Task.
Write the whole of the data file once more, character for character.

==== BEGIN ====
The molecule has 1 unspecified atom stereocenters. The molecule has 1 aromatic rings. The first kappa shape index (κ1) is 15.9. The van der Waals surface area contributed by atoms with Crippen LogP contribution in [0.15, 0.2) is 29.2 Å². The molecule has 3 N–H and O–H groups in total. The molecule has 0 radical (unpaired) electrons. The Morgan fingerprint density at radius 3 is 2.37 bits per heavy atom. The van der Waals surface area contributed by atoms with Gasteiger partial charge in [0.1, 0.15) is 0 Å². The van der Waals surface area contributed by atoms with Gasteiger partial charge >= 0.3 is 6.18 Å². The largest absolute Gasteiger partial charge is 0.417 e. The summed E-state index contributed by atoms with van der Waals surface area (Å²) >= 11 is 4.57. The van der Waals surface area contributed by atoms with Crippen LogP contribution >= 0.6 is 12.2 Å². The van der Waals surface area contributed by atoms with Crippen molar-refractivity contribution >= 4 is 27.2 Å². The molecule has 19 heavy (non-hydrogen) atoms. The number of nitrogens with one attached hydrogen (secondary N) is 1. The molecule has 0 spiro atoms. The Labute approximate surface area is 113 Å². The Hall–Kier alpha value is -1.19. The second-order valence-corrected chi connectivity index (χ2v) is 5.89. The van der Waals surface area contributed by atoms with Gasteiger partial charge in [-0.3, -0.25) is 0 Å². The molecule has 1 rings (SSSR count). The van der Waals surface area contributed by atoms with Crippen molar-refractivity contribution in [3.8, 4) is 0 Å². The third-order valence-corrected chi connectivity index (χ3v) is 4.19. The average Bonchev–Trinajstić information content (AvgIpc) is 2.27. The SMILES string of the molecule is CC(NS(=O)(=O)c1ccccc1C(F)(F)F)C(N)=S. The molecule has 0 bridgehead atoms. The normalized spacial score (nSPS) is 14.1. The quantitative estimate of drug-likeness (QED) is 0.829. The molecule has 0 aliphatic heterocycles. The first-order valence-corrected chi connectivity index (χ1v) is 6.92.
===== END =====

The molecule has 1 unspecified atom stereocenters. The molecule has 1 aromatic rings. The first kappa shape index (κ1) is 15.9. The van der Waals surface area contributed by atoms with Crippen LogP contribution in [0.15, 0.2) is 29.2 Å². The molecule has 3 N–H and O–H groups in total. The molecule has 0 radical (unpaired) electrons. The Morgan fingerprint density at radius 3 is 2.37 bits per heavy atom. The van der Waals surface area contributed by atoms with Gasteiger partial charge in [0.1, 0.15) is 0 Å². The van der Waals surface area contributed by atoms with Gasteiger partial charge >= 0.3 is 6.18 Å². The largest absolute Gasteiger partial charge is 0.417 e. The summed E-state index contributed by atoms with van der Waals surface area (Å²) >= 11 is 4.57. The van der Waals surface area contributed by atoms with Crippen LogP contribution >= 0.6 is 12.2 Å². The van der Waals surface area contributed by atoms with Crippen molar-refractivity contribution >= 4 is 27.2 Å². The molecule has 19 heavy (non-hydrogen) atoms. The number of nitrogens with one attached hydrogen (secondary N) is 1. The molecule has 0 spiro atoms. The Labute approximate surface area is 113 Å². The Hall–Kier alpha value is -1.19. The second-order valence-corrected chi connectivity index (χ2v) is 5.89. The van der Waals surface area contributed by atoms with Gasteiger partial charge in [-0.3, -0.25) is 0 Å². The molecule has 1 rings (SSSR count). The van der Waals surface area contributed by atoms with Crippen molar-refractivity contribution in [3.8, 4) is 0 Å². The third-order valence-corrected chi connectivity index (χ3v) is 4.19. The average Bonchev–Trinajstić information content (AvgIpc) is 2.27. The SMILES string of the molecule is CC(NS(=O)(=O)c1ccccc1C(F)(F)F)C(N)=S. The molecule has 0 bridgehead atoms. The normalized spacial score (nSPS) is 14.1. The quantitative estimate of drug-likeness (QED) is 0.829. The molecule has 0 aliphatic heterocycles. The first-order valence-corrected chi connectivity index (χ1v) is 6.92.